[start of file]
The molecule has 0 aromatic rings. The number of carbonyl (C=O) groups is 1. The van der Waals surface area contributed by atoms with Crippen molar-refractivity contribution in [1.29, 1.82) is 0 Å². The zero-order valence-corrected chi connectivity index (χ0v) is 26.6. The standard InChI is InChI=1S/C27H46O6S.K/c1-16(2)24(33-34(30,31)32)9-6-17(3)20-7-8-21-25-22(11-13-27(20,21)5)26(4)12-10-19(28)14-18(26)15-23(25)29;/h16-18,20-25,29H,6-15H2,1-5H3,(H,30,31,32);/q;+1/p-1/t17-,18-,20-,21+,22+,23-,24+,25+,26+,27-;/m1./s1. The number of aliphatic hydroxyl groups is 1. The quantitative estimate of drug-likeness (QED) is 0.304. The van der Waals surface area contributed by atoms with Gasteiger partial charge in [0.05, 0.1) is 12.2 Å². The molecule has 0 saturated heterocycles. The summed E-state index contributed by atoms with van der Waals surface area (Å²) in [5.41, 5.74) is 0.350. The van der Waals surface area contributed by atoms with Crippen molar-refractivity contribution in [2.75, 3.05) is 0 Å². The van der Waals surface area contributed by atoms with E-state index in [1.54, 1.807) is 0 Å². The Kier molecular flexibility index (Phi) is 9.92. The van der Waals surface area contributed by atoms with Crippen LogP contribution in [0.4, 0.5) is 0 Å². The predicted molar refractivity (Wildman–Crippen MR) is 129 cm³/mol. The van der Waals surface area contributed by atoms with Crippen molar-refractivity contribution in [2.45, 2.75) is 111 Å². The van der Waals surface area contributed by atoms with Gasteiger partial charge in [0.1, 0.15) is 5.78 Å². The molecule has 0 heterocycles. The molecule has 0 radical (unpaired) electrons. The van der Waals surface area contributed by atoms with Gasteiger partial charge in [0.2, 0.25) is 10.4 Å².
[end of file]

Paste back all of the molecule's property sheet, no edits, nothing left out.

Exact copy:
The molecule has 0 aromatic rings. The number of carbonyl (C=O) groups is 1. The van der Waals surface area contributed by atoms with Crippen molar-refractivity contribution in [1.29, 1.82) is 0 Å². The zero-order valence-corrected chi connectivity index (χ0v) is 26.6. The standard InChI is InChI=1S/C27H46O6S.K/c1-16(2)24(33-34(30,31)32)9-6-17(3)20-7-8-21-25-22(11-13-27(20,21)5)26(4)12-10-19(28)14-18(26)15-23(25)29;/h16-18,20-25,29H,6-15H2,1-5H3,(H,30,31,32);/q;+1/p-1/t17-,18-,20-,21+,22+,23-,24+,25+,26+,27-;/m1./s1. The number of aliphatic hydroxyl groups is 1. The quantitative estimate of drug-likeness (QED) is 0.304. The van der Waals surface area contributed by atoms with Gasteiger partial charge in [0.05, 0.1) is 12.2 Å². The molecule has 0 saturated heterocycles. The summed E-state index contributed by atoms with van der Waals surface area (Å²) in [5.41, 5.74) is 0.350. The van der Waals surface area contributed by atoms with Crippen molar-refractivity contribution in [2.75, 3.05) is 0 Å². The van der Waals surface area contributed by atoms with E-state index in [1.54, 1.807) is 0 Å². The Kier molecular flexibility index (Phi) is 9.92. The van der Waals surface area contributed by atoms with Crippen LogP contribution in [0.4, 0.5) is 0 Å². The predicted molar refractivity (Wildman–Crippen MR) is 129 cm³/mol. The van der Waals surface area contributed by atoms with Crippen molar-refractivity contribution in [2.45, 2.75) is 111 Å². The van der Waals surface area contributed by atoms with Gasteiger partial charge in [0.1, 0.15) is 5.78 Å². The molecule has 0 heterocycles. The molecule has 0 radical (unpaired) electrons. The van der Waals surface area contributed by atoms with Gasteiger partial charge in [0.2, 0.25) is 10.4 Å².